- Early today, TEPCO released a report that an enormous increase in the radioactivity level of the “puddles” had occurred. They reported an increase by a factor of 10,000,000. Less than an hour later, they retracted the report with considerable apologies. There has been a reported increase, but by a factor of 25. These numbers are about ten million times greater than what would be typical for the water flowing through the reactor during routine operation…which are actually very tiny concentrations to begin with. Reactor water is so pure that it barely conducts electricity! Regardless, the 10,000,000 number relates to ultra pure reactor water concentrations, but not to any kind of increase since yesterday. Further, it seems the new readings were from puddles different from the one analyzed yesterday, and these puddles are located in the Unit #2 turbine basement. This is yet another example of TEPCO’s poor communications, not only between TEPCO and the Press, but internally between TEPCO informational staff and the staff toiling at the Fukushima plant itself. In addition, we are now seeing indications of informational panic. Before publicly reporting radiological readings that seem astronomically changed in a very short period of time, TEPCO spokepersons should be skeptical. Very skeptical. They should have re-checked and triple checked the information. Verification to the Nth degree. If true and verifiable, then and only then report it. Reporting massive radiological changes without major changes in the plant’s equipment or containment status can be, and now has been, an informational disaster. All prudent efforts must be made to improve news media and public confidence in TEPCO press statements, but this has surely brought confidence in TEPCO information to a new low. Up until now, TEPCO’s press statements have been relatively thin with respect to content, but they’re information has ultimately proved correct. Now, the level of confidence that may have been previously established has been diminished, if not lost completely. In addition, the new, higher readings came from the turbine basement adjacent to Unit #2, not yesterday’s Unit #3 discovery. Unit #2’s spent fuel pool received considerably more seawater spraying than the other three because it still has a roof and walls surrounding it. The spraying was through the few holes which seem to have been caused by flying debris, which would has greatly inhibited getting the sprays directly to the #2 pool itself. As a result, the dilution of boric acid levels in that pool must have been greater than with the other three pools. Thus, low level fissioning in the pool must have been greater than the other three, producing a higher concentration of neutron activation isotopes and higher “puddle” radiological readings. Which leads to the next item of interest…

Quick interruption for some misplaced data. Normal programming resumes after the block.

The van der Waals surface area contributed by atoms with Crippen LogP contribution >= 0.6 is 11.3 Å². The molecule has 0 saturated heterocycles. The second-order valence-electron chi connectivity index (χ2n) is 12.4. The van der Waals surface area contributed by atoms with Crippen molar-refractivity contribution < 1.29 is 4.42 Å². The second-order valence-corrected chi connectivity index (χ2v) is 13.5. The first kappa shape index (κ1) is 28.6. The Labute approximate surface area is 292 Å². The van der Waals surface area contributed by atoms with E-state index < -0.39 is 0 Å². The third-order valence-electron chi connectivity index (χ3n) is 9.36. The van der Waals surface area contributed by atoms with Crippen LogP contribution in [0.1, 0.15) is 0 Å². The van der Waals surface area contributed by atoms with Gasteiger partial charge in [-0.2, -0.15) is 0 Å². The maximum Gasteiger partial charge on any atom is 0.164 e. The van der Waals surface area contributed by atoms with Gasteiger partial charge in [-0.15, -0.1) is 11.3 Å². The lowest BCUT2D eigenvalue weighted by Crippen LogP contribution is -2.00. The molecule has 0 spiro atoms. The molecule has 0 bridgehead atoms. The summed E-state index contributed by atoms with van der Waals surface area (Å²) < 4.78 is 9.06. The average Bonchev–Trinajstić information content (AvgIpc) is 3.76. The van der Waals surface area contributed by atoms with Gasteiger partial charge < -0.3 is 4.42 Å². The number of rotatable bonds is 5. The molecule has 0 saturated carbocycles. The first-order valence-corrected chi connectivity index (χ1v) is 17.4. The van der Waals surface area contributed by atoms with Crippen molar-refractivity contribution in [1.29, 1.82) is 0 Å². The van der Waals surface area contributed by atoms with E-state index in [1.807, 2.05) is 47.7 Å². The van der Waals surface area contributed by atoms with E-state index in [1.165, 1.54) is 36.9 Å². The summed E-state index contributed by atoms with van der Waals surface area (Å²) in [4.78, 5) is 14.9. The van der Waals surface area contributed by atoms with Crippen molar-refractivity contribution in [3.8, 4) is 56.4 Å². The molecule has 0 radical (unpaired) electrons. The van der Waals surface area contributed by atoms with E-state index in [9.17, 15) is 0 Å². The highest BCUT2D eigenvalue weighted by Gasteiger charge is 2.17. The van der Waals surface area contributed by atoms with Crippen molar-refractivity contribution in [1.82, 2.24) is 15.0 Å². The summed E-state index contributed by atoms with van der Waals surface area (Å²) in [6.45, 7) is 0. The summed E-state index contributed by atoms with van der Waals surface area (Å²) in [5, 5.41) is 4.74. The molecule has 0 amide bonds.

- It has become increasingly apparent that the Fukushima Health Physics (HP) staff is either overwhelmed or incompetent. Or both. TEPCO now reports that there are several highly contaminated “puddles” in all four turbine building basements. These “puddles” did not magically appear. They must have been there, building up in their size and depth, for days. Before any worker should be allowed into a contaminated or potentially contaminated area, regardless of their radiological protection training level, detailed scans with sensitive portable monitors by HP professionals must be performed. “Hot spots”, precise locations of high radioactivity and their dimensions, must be identified and depicted clearly on maps of each area to be entered. Each person who enters the area must be fully indoctrinated on these hot spots, given a copy of the “hot spot” map or maps concerning where the worker will be going, and apprised of all prudent precautions to be taken to avoid these “hot spots” along the way. Further, when radiation levels are found to be high in areas where necessary work must be performed, an HP professional with sensitive monitoring equipment must accompany the workers to insure that their safety will not be compromised. From Japanese Press reports, TEPCO admits that few or none of these precautions were taken, in order to expedite stringing of emergency power cables. Good HP practices must never be compromised, especially when the risk of further core fuel damage to any of the reactors has already been virtually eliminated, as was the case before yesterday.